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Using device-sourced data on quality and location, the millions of mobile devices running Curator Client software constantly gather information about a vast universe of Wi-Fi access points. But it is another Devicescape curation component, Curator Machine Learning Technology, that crunches this data over time and decides whether each hotspot should become or remain a part of the massive Devicescape Curated Virtual Network (CVN).
When new hotspots are identified, the machine learning technology attempts to validate them and record performance metrics and other characteristics. First, it checks whether the access points have already been ruled out in another recent evaluation. If not, they are then checked for adequate quality, access rules, keys, bypass methods, and authentication. If they pass these tests, they are added to the CVN and carefully monitored. Finally, if over the near term the hotspots show positive user experiences, they are retained in the CVN and monitored with each and every subsequent connection.
This is a very powerful and selective approach. Only the best-performing public access points—approximately 10 percent of those discovered—actually make the grade.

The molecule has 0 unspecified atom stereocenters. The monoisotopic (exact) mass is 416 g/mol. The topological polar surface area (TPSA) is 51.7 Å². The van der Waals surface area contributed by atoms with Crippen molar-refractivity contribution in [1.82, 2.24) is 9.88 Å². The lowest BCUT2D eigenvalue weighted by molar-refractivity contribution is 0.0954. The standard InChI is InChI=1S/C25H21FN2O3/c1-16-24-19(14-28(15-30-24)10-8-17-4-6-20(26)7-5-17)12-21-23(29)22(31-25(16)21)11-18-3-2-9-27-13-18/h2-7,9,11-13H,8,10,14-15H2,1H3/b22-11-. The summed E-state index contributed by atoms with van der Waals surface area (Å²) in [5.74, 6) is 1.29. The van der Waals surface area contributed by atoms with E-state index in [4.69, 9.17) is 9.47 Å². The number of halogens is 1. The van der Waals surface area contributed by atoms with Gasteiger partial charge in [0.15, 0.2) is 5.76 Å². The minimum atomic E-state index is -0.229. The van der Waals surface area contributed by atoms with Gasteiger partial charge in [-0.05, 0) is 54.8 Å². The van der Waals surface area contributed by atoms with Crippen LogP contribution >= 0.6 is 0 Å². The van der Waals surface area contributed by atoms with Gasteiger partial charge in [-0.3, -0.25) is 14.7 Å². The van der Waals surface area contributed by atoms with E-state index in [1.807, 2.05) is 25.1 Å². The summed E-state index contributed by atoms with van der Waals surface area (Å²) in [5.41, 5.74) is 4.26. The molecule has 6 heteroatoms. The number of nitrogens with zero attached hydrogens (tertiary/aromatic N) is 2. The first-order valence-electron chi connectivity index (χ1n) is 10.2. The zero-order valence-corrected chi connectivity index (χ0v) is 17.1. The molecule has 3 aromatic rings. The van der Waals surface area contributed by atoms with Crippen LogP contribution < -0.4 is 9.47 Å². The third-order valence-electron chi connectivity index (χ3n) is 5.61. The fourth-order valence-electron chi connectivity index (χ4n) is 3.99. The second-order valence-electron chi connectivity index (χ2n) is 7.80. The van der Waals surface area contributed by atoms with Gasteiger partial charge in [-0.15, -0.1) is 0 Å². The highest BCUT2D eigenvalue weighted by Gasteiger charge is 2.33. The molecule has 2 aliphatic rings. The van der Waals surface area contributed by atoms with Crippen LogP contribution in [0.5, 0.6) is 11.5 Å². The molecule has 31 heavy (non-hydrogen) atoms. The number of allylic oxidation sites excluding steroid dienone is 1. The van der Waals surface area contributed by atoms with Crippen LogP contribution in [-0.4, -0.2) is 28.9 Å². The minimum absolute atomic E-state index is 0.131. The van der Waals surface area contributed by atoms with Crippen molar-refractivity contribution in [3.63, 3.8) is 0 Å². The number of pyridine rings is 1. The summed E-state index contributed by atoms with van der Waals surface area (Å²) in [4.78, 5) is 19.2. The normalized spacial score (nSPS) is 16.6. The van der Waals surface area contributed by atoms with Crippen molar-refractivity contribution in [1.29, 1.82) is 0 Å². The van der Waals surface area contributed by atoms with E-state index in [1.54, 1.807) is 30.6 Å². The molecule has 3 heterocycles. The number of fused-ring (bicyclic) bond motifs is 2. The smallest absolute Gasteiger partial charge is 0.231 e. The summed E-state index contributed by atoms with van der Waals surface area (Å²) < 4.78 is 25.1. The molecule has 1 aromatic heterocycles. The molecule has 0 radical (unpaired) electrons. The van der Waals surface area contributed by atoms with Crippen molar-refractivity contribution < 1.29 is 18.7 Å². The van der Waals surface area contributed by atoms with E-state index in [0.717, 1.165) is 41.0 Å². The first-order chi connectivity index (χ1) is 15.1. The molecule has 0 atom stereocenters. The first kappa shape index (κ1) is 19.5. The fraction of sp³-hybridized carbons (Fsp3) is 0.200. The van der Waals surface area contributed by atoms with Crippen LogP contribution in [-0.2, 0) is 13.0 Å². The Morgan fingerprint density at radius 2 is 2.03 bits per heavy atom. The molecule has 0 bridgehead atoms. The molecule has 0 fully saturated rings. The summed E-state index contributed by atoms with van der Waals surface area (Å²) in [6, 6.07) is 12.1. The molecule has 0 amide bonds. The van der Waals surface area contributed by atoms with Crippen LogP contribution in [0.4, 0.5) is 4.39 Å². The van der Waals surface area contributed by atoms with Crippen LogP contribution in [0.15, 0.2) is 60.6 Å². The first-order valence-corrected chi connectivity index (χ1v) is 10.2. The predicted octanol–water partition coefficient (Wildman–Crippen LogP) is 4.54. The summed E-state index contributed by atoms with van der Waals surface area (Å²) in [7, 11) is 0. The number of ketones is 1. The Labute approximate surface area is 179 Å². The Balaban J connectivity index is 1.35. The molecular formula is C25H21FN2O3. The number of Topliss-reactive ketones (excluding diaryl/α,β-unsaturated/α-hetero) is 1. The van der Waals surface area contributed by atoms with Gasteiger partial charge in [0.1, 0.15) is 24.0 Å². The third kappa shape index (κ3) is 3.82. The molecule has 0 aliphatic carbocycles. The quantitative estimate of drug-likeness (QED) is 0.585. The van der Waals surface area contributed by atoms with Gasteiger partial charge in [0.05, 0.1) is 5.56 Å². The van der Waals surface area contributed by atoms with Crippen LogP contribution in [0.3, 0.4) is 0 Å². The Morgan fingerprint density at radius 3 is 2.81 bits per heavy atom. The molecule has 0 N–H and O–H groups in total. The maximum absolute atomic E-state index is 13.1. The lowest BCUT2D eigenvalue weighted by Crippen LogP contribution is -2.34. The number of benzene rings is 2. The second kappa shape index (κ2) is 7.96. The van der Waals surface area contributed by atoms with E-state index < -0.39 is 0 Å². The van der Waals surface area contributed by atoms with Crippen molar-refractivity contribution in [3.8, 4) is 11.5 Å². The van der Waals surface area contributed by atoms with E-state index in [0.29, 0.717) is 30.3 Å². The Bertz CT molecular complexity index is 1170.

Devicescape's technology increases the accuracy of the curation process. Many parameters are checked and rechecked again and again. Some are weighed in context, such as level of sharing, which can logically be expected to show a considerably higher level at a large retail store than at a local corner store. If the data indicates very low intentional sharing, then it is likely the access point is an unprotected home network and thus not appropriate for the CVN.
Machine learning technology also increases the overall speed of the curation process. For example, the dynamic nature of the Devicescape approach dispenses with tedious techniques like war driving to gather SSIDs, or long waits for manual batch processing.